By Frederick H. Lowe
The Illinois House is scheduled to debate House Bill 4341 known as the Dave Duerson Act that if passed by both houses and signed into law would permanently bench organized tackle football for children under 12 because of concerns about Chronic Traumatic Encephalopathy, a degenerative disease found in people who have suffered repeated blows to the head.
Exposing young children to tackle football is dangerous, said Dr. Robert Stern, a professor of Neurology at Boston University and director of clinical research at BU’s Chronic Traumatic Encephalopathy Center.
“We found that the former players who began playing tackle before age 12 had significantly worse cognitive functioning and changes in the brain through MRI scans compared to the ones who started at 12 or older,” he said.
The House mental health committee voted 11 to 9 vote on Thursday sending the legislation to the full House to debate and to vote. Neither has been scheduled.
Illinois has joined three other states—New York, California and Maryland—that have introduced legislation regulating tackle football for pre-teenagers.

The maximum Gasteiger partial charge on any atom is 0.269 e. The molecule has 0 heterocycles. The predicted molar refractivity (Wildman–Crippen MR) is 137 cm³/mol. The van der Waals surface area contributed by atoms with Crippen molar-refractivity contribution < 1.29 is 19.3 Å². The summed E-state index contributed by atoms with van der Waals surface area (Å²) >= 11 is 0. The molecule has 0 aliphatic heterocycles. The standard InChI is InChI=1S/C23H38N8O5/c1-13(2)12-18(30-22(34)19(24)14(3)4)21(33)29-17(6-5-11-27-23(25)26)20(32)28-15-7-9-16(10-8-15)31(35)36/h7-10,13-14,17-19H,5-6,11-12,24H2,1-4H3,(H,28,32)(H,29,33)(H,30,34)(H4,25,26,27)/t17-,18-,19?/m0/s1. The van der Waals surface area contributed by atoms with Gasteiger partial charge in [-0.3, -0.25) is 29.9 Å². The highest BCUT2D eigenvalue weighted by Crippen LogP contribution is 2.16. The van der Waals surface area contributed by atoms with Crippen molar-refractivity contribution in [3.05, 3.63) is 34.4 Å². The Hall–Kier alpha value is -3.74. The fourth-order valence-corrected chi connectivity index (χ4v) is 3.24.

Dave Duerson played defensive back for the Chicago Bears, New York Giants and Phoenix Cardinals. He was a member of the 1985 Super Bowl Champion Chicago Bears.
Duerson, who was suffering from CTE, killed himself in 2011. He shot himself in the chest to preserve his brain. In a suicide note, he asked his family to donate his brain to science. Duerson was 50.
Tregg Duerson, Dave Duerson’s son, told lawmakers his father struggled for years with what was ultimately diagnosed as CTE.
“He went from a Harvard-educated, successful businessman to shadow of himself,” Tregg said. “He struggled with bankruptcy, urges of physical assault and depression.”
Duerson’s family did not like the way he was portrayed in the 2o15 movie “Concussion. In the film starring, Will Smith, Duerson was shown as not caring about other football players who were suffering from CTE.